The Buddha taught Dhamma - a moral, whole some way of life which is universal, and can be practised by anyone in any particular sect. He did not teach 'Buddhism', and was not interested in making any one a Buddhist'. He taught Dhamma and made people dhammiko (dharmika) dhammattho (dharmistha). Going through the entire original teachings of the Buddha along with its commentaries - in 146 volumes, 52,602 pages and 7,448,248 words - the words 'Buddhism' or 'Buddhist' (Bauddha) are not found any where. Even during the early Asokan period, i.e, three centuries after Buddha, such words have never been used. Emperor Asoka had himself practised Dhamma and inspired others to practise only Dhamma. This fact is established in his rock edicts and pillars.
People started using these words like 'Bauddha', 'Bauddha Dharma', or 'Bauddha Darsan' many centuries after Buddha when his original, universal teaching in the form of Vipassana and the entire related literature was lost. These terms have unfortunately created a misunderstanding that the universal Dhamma as taught by the Buddha is also like one of the many sectarian organized religions
Although it was lost in the country of its origin, fortunately, some in the neighbouring country of Myanmar both preserved and maintained the Buddha's teaching of Vipassana in its original, pristine purity. This pure teaching was brought back to India in 1969 After a gap of nearly two millennia, Vipassana, the priceless jewel of Dhamma was returned to the land of its birth.
Since its reappearance in the country of its origin, Vipassana has spread far and wide. It has abundantly proved its efficacy as a result-oriented, non-sectarian teaching acceptable to all religious communities. Large numbers of people in over 90 countries are taking advantage of this scientific practice of mental purification.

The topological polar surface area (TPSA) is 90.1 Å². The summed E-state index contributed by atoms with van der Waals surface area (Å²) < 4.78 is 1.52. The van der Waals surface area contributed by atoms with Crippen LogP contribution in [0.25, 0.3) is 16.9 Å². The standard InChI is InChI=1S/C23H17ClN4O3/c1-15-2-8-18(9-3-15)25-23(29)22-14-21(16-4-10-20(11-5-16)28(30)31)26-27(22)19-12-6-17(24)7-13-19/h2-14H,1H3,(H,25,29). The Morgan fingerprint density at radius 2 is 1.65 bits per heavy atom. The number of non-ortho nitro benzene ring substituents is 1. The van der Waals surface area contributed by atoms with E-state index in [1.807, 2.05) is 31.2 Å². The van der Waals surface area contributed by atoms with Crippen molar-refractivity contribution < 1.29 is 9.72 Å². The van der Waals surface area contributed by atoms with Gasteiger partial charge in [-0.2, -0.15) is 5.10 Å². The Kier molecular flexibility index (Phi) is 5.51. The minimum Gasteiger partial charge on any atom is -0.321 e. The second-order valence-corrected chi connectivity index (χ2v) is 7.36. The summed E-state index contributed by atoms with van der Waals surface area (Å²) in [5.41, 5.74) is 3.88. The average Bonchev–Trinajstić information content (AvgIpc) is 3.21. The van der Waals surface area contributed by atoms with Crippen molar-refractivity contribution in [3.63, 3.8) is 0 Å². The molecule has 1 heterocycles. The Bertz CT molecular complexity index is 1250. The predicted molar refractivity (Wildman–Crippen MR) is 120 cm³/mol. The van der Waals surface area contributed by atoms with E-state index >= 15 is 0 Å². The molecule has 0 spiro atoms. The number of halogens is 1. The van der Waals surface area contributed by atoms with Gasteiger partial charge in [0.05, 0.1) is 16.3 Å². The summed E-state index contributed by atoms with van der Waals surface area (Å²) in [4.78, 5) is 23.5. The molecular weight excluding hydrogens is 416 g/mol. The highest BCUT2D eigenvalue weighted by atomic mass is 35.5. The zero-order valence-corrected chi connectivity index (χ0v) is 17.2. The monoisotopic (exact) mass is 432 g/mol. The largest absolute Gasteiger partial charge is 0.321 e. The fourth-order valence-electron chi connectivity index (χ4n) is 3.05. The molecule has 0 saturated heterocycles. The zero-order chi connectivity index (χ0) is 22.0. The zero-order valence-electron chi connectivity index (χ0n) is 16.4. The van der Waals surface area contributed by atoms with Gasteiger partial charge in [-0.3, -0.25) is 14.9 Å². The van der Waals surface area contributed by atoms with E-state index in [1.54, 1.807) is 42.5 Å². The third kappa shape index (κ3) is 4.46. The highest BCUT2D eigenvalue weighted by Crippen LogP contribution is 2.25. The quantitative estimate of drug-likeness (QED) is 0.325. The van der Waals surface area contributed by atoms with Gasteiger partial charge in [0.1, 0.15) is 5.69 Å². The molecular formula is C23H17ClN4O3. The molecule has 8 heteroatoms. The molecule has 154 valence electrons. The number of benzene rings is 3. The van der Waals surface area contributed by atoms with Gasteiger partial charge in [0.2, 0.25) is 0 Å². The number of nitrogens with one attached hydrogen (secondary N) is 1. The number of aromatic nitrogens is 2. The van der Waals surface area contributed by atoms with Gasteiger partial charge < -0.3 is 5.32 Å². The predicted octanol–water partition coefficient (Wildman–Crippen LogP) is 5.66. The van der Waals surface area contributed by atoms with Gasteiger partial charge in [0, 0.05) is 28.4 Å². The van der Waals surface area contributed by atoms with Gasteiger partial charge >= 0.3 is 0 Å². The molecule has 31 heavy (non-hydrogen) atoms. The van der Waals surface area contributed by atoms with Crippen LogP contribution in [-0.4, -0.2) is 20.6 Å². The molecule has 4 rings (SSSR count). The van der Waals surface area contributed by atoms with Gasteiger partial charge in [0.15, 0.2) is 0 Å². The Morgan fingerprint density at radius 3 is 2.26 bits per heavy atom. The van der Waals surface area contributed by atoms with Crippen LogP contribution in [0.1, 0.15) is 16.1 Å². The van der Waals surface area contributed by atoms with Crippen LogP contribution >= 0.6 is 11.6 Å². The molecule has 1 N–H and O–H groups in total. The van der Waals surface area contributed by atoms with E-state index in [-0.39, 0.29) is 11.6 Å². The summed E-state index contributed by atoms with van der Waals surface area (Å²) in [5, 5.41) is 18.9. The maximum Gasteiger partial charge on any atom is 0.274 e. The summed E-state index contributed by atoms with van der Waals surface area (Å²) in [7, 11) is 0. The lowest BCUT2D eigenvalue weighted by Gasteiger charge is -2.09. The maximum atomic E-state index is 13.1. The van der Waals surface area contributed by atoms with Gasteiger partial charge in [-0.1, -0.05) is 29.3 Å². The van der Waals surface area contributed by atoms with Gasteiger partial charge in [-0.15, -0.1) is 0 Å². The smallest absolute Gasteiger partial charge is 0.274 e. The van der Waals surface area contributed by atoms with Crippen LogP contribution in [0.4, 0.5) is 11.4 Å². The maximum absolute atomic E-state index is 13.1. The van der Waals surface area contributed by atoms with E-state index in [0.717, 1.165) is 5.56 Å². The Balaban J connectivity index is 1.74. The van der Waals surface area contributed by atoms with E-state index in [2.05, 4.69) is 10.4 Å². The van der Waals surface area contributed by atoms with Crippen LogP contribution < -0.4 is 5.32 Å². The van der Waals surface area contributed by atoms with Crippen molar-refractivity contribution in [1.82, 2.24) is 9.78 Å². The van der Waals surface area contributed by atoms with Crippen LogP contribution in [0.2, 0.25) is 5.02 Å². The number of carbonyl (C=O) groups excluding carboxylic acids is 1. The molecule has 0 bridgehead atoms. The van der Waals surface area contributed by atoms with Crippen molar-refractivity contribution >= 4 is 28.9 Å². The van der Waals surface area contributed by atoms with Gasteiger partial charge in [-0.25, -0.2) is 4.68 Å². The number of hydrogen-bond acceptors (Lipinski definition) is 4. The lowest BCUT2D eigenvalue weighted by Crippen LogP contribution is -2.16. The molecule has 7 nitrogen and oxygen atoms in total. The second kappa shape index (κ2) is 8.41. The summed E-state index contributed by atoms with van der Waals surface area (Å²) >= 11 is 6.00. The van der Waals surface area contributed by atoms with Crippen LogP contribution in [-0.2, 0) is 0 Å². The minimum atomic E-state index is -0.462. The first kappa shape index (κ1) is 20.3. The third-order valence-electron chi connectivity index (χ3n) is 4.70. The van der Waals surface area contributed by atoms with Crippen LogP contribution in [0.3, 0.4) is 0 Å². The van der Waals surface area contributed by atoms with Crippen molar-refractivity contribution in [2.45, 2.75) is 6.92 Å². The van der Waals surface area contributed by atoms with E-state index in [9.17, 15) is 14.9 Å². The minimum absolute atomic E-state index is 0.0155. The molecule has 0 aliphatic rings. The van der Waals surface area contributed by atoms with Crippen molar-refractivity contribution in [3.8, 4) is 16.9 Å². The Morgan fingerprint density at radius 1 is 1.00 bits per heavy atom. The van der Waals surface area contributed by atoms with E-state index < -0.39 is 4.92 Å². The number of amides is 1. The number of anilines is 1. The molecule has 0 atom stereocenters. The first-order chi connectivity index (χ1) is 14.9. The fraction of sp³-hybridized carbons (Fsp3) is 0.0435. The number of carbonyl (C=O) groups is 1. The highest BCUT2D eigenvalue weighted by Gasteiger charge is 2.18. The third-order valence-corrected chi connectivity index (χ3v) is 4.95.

Just as the exercise of Yoga i.e. pranayama and asanas is universally practised for sound physical health without converting oneself to any particular religion, similarly Vipassana is also practised by all for sound mental health at the deepest level, without converting oneself to any particular religion.
Large numbers of high government officials and corporate executives are taking advantage of Vipassana to get progressively relieved from stress and to increase their efficiency and productivity.
Thousands of prisoners are practising Vipassana, transforming their mental attitudes completely and benefiting from the resultant peace and harmony in their lives. Large numbers of school and college students are taking full advantage of this technique to increase their faculties of memory and understanding whilst developing self-esteem, self-confidence and humane qualities like tolerance, good-will, etc. at an early age. Many undertake Vipassana to easily come out of addictions like smoking tobacco, consuming alcohol and also drugs. Some rehabilitation centres for drug addicts in countries of the developed world like Australia and Switzerland have adopted Vipassana in their programmes with encouraging results
With this background in mind, the purpose of building a Vipassana Pagoda is as follows:
May this clear and correct understanding of the rationale behind the construction of the Vipassana Pagoda be well understood by one and all.
May the Truth triumph and may more and more suffering people come out of the mental agony by the practice of Vipassana, the invaluable ancient cultural heritage of India for the good of many, for the benefit of many.
Bahujana hitaya, Bahujana sukhaya